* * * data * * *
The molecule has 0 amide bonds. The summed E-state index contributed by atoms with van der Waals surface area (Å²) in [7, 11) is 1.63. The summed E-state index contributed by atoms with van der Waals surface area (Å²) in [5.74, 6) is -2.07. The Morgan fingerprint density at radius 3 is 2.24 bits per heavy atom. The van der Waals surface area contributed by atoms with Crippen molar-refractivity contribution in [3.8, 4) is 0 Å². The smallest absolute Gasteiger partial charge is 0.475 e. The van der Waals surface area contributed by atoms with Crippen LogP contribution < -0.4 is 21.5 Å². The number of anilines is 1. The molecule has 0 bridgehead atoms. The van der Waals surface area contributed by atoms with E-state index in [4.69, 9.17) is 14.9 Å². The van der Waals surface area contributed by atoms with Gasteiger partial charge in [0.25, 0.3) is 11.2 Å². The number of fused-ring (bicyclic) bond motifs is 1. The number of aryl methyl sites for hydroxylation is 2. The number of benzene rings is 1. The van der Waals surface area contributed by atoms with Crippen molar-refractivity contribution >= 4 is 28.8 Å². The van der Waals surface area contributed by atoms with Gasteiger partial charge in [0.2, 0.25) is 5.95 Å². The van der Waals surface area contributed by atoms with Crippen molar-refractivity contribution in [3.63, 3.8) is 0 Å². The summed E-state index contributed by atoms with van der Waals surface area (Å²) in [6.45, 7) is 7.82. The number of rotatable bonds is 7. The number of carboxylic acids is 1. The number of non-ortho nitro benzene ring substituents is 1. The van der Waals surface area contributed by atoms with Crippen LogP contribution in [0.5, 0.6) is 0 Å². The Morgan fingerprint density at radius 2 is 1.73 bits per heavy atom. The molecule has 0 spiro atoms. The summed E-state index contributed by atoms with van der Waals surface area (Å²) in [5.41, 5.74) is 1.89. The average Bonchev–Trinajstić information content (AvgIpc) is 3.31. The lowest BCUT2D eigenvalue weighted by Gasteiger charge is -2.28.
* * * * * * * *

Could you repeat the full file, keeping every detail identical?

The molecule has 0 amide bonds. The summed E-state index contributed by atoms with van der Waals surface area (Å²) in [7, 11) is 1.63. The summed E-state index contributed by atoms with van der Waals surface area (Å²) in [5.74, 6) is -2.07. The Morgan fingerprint density at radius 3 is 2.24 bits per heavy atom. The van der Waals surface area contributed by atoms with Crippen molar-refractivity contribution in [3.8, 4) is 0 Å². The smallest absolute Gasteiger partial charge is 0.475 e. The van der Waals surface area contributed by atoms with Crippen LogP contribution < -0.4 is 21.5 Å². The number of anilines is 1. The molecule has 0 bridgehead atoms. The van der Waals surface area contributed by atoms with E-state index in [4.69, 9.17) is 14.9 Å². The van der Waals surface area contributed by atoms with Gasteiger partial charge in [0.25, 0.3) is 11.2 Å². The number of fused-ring (bicyclic) bond motifs is 1. The number of aryl methyl sites for hydroxylation is 2. The number of benzene rings is 1. The van der Waals surface area contributed by atoms with Crippen molar-refractivity contribution >= 4 is 28.8 Å². The van der Waals surface area contributed by atoms with Gasteiger partial charge in [0.2, 0.25) is 5.95 Å². The van der Waals surface area contributed by atoms with Crippen molar-refractivity contribution in [3.63, 3.8) is 0 Å². The summed E-state index contributed by atoms with van der Waals surface area (Å²) in [6.45, 7) is 7.82. The number of rotatable bonds is 7. The number of carboxylic acids is 1. The number of non-ortho nitro benzene ring substituents is 1. The van der Waals surface area contributed by atoms with Crippen LogP contribution in [0.5, 0.6) is 0 Å². The Morgan fingerprint density at radius 2 is 1.73 bits per heavy atom. The molecule has 0 spiro atoms. The summed E-state index contributed by atoms with van der Waals surface area (Å²) in [5.41, 5.74) is 1.89. The average Bonchev–Trinajstić information content (AvgIpc) is 3.31. The lowest BCUT2D eigenvalue weighted by Gasteiger charge is -2.28.